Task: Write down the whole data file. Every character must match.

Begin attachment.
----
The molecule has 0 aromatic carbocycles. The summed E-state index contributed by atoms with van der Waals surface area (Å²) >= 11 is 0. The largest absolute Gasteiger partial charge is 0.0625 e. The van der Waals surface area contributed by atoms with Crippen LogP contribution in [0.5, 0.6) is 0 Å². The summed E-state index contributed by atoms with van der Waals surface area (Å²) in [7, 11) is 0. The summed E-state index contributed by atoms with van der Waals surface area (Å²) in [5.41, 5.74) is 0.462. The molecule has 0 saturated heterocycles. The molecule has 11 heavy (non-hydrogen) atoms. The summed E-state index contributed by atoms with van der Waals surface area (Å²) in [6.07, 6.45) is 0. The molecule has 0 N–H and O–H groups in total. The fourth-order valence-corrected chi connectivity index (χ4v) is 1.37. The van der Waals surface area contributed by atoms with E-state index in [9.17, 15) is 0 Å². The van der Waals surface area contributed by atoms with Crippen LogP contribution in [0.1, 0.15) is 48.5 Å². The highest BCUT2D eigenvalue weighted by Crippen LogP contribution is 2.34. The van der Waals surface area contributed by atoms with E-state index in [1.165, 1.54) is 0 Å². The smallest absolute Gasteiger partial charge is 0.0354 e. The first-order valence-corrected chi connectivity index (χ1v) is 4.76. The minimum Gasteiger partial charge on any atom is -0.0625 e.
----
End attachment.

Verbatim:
The molecule has 0 aromatic carbocycles. The summed E-state index contributed by atoms with van der Waals surface area (Å²) >= 11 is 0. The largest absolute Gasteiger partial charge is 0.0625 e. The van der Waals surface area contributed by atoms with Crippen LogP contribution in [0.5, 0.6) is 0 Å². The summed E-state index contributed by atoms with van der Waals surface area (Å²) in [7, 11) is 0. The summed E-state index contributed by atoms with van der Waals surface area (Å²) in [5.41, 5.74) is 0.462. The molecule has 0 saturated heterocycles. The molecule has 11 heavy (non-hydrogen) atoms. The summed E-state index contributed by atoms with van der Waals surface area (Å²) in [6.07, 6.45) is 0. The molecule has 0 N–H and O–H groups in total. The fourth-order valence-corrected chi connectivity index (χ4v) is 1.37. The van der Waals surface area contributed by atoms with E-state index in [9.17, 15) is 0 Å². The van der Waals surface area contributed by atoms with Crippen LogP contribution in [0.1, 0.15) is 48.5 Å². The highest BCUT2D eigenvalue weighted by Crippen LogP contribution is 2.34. The van der Waals surface area contributed by atoms with E-state index in [1.165, 1.54) is 0 Å². The smallest absolute Gasteiger partial charge is 0.0354 e. The first-order valence-corrected chi connectivity index (χ1v) is 4.76. The minimum Gasteiger partial charge on any atom is -0.0625 e.